Tools of the trade

I just joined NACHI about 3 weeks ago and I’m just finding the time to ask this one question, what tools do most of you take to an inspection? I didn’t want to take to many or not have enough, so I was hoping to get some advice. I’m a retired General Building Contractor from Illinois and California, so having tools is not an issue; it’s having to many that worry me… Thanks, WB Woods


What I did when I started is review the SOP and determine what tools I would need to feel confident in completing the SOP requirements.

You can also check out this thread.

An excellent question. Is it far too easy to get dazzled by all the fine and fancy tools available to Home Inspectors and you end up with a truck full of items you may only use one or two times a year, sometimes less. I say stick to the basics in the beginning. Go first with the obvious needs; a really good set of ladders. Don’t go cheap here but no need to buy the big name just because everyone else does. A multiple purpose one works best as you will often find unique situations where you will want a specialty ladder. I have an articulating ladder and an Extend-n-Climb. Much discussion on the telescoping ladders. Some very pro, while others who have had an accident with one are very much against them. Do not buy a knock off if you buy one and get the most sturdy one they make for a few extra bucks. Biggest thing on these is routine and proper care and maintenance and follow the set up instructions to the letter.

A couple of really good lights, long life and bright. No need to spend hundreds of dollars to get a good light. Bright LED bulbs give the longest periods between recharging or changing batteries. Real important if you are in the back of a crawl space and the light goes out or dims. I always carry a back up mini light. I also keep a rechargable spotlight in the truck.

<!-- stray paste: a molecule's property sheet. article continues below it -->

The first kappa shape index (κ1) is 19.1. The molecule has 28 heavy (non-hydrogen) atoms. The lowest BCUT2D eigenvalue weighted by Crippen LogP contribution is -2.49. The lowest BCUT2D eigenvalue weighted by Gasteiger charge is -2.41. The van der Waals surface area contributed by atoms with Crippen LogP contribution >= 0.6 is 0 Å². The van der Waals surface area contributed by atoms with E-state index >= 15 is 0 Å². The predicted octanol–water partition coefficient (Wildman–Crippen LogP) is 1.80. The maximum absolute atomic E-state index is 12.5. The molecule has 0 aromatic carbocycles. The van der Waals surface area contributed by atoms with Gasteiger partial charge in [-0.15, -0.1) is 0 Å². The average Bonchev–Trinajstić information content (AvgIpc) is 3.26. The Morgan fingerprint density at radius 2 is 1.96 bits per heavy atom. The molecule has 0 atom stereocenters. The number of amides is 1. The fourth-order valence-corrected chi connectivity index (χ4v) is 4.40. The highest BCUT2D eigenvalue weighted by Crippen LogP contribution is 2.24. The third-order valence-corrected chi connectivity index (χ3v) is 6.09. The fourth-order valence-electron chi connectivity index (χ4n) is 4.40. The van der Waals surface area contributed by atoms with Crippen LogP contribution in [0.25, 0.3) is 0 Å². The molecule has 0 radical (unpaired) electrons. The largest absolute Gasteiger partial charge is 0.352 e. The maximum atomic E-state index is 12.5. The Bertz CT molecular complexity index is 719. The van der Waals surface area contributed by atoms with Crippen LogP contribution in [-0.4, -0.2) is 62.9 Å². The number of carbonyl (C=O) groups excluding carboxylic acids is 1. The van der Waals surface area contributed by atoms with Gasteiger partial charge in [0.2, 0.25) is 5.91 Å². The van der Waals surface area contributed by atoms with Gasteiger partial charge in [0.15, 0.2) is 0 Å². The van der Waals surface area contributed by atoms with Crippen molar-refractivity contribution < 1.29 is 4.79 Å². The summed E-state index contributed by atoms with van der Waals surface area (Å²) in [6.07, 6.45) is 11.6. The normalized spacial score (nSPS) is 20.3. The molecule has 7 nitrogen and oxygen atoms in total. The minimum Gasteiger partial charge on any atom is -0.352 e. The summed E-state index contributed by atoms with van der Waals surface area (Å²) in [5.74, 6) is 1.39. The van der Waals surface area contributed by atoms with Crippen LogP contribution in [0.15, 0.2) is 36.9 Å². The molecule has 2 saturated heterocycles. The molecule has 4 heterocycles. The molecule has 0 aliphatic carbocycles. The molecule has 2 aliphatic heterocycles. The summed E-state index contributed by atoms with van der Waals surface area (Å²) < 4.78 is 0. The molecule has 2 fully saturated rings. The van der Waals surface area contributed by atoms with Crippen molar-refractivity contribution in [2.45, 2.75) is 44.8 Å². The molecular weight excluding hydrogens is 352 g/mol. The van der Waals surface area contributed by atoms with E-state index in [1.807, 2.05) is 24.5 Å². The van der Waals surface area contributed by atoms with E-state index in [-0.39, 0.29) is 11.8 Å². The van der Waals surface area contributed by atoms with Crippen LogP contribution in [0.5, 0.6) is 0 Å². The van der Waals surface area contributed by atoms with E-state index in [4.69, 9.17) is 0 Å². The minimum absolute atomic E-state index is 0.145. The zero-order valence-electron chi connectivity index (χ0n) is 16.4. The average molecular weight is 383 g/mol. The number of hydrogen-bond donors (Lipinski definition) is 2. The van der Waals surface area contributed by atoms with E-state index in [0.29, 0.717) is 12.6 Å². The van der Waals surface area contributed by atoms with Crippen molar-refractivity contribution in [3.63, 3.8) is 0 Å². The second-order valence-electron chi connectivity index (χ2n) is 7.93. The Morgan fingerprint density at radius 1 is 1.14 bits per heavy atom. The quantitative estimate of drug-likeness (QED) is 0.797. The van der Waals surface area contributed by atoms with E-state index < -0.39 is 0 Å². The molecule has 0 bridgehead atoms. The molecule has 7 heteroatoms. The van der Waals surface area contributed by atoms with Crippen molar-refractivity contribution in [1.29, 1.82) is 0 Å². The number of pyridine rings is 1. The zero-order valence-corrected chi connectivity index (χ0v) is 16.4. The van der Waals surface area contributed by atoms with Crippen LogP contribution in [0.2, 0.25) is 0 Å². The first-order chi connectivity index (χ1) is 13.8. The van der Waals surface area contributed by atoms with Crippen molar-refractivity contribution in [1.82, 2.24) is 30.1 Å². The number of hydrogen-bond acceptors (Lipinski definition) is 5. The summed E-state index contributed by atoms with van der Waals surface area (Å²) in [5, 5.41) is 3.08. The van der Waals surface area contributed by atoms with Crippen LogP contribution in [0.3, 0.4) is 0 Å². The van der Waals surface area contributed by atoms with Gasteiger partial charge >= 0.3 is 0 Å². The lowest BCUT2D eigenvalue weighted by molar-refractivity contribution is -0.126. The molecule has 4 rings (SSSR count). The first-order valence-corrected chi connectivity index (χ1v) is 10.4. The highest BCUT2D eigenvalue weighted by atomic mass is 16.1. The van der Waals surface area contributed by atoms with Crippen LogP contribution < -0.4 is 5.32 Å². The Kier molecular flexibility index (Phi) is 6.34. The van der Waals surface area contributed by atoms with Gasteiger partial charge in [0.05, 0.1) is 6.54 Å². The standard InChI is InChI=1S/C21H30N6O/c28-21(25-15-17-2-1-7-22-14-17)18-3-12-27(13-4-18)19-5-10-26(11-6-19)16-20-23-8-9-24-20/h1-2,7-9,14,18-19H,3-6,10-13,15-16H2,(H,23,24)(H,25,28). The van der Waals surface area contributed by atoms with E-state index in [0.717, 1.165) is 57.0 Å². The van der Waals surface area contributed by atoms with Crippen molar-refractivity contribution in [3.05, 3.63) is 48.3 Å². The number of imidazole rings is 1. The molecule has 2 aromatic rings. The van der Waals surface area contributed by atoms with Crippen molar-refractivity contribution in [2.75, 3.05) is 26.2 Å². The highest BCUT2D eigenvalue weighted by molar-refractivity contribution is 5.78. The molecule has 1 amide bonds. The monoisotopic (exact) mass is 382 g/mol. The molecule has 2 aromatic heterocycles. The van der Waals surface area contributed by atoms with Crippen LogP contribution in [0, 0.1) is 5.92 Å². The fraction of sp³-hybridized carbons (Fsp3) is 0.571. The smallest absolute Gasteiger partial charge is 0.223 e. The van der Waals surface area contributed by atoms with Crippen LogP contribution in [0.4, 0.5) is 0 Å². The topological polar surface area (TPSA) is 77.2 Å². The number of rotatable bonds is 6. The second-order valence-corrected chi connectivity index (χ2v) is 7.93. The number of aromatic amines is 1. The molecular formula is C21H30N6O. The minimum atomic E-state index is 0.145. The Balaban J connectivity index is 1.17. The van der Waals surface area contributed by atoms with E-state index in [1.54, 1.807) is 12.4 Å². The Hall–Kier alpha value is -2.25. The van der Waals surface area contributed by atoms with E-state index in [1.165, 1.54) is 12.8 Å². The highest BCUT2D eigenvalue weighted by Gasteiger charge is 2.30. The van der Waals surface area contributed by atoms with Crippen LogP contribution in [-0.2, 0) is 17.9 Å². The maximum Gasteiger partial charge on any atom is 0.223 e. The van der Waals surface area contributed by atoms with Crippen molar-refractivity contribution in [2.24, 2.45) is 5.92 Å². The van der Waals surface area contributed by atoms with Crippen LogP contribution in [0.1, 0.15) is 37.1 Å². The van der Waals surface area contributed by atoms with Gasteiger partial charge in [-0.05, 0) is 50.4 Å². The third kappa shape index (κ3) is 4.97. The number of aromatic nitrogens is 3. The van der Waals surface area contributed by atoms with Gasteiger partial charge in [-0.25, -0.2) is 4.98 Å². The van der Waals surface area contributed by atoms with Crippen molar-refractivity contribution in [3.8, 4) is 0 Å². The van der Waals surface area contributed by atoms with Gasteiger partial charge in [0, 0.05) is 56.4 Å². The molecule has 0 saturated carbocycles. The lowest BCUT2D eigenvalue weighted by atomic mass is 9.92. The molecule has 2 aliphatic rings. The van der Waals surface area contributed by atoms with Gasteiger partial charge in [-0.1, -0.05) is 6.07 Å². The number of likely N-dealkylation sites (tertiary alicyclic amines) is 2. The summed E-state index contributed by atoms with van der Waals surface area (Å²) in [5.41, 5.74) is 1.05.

Basic hand tools; I like the 10 in 1 screwdriver ($10 at Lowe’s) a voltage ticker, a really good receptacle tester, preferably one that checks both GFCI and AFCI receptacles. I also have a couple of B&D electric screwdrivers with an assortment of nut drivers and tips. Saves a bunch of time when removing panels on HVAC or Breaker panels. (make sure you have a square tip driver).

A good, but inexpensive, sturdy digital camera. I prefer Pentax because of their telephoto capabilities being internal and no exposed moving parts and the waterproof models. You can simply rinse them off if they get nasty in a crawl space. Everyone has their favorites and always generates a lot of discussion on the merits of each brand and model. I also carry a stack of microfiber towels in my truck. Good for clean ups and if I need to dry something off (like my camera or hands)

I used to have a lot of electronic testers but rarely carry these anymore. I use a clamp on ampmeter/multimeter and a reliable yet inexpensive moisture meter. Carry two cause one often goes T.U. I have a gas detector (TIFF 8800A) but never use it anymore. My nose is the best detector and if I smell gas my job is done regarding further evaluation. I refer it to the professionals licensed in those disciplines. It isn’t my job to troubleshoot. If I am wrong it becomes my baby. I do have a personal alarm for Carbon Monoxide for my own safety, not to test the IAQ. Again, I leave the troubleshooting to others.